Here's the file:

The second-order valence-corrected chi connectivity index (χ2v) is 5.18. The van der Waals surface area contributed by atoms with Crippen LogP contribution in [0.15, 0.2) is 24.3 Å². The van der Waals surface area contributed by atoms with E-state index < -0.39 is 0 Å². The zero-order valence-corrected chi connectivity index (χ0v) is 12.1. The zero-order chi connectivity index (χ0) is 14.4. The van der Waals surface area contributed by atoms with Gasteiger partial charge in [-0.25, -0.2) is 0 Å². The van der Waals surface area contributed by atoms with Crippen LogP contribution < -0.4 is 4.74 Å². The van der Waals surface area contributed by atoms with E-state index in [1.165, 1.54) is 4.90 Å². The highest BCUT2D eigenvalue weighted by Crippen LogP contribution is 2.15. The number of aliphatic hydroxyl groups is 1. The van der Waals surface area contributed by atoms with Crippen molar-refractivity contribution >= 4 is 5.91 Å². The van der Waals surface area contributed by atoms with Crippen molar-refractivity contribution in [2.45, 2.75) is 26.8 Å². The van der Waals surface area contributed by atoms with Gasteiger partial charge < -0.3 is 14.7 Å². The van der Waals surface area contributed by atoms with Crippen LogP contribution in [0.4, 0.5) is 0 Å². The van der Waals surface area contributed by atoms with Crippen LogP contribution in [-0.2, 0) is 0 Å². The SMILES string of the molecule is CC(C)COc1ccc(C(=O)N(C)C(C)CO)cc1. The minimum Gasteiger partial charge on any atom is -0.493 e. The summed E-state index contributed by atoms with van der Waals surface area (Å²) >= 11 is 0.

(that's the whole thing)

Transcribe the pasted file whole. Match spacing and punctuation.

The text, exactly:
The second-order valence-corrected chi connectivity index (χ2v) is 5.18. The van der Waals surface area contributed by atoms with Crippen LogP contribution in [0.15, 0.2) is 24.3 Å². The van der Waals surface area contributed by atoms with E-state index < -0.39 is 0 Å². The zero-order valence-corrected chi connectivity index (χ0v) is 12.1. The zero-order chi connectivity index (χ0) is 14.4. The van der Waals surface area contributed by atoms with Gasteiger partial charge in [-0.25, -0.2) is 0 Å². The van der Waals surface area contributed by atoms with Crippen LogP contribution < -0.4 is 4.74 Å². The van der Waals surface area contributed by atoms with E-state index in [1.165, 1.54) is 4.90 Å². The highest BCUT2D eigenvalue weighted by Crippen LogP contribution is 2.15. The number of aliphatic hydroxyl groups is 1. The van der Waals surface area contributed by atoms with Crippen molar-refractivity contribution >= 4 is 5.91 Å². The van der Waals surface area contributed by atoms with Crippen molar-refractivity contribution in [2.45, 2.75) is 26.8 Å². The van der Waals surface area contributed by atoms with Gasteiger partial charge < -0.3 is 14.7 Å². The van der Waals surface area contributed by atoms with Crippen LogP contribution in [0.4, 0.5) is 0 Å². The van der Waals surface area contributed by atoms with Crippen LogP contribution in [-0.2, 0) is 0 Å². The SMILES string of the molecule is CC(C)COc1ccc(C(=O)N(C)C(C)CO)cc1. The minimum Gasteiger partial charge on any atom is -0.493 e. The summed E-state index contributed by atoms with van der Waals surface area (Å²) >= 11 is 0.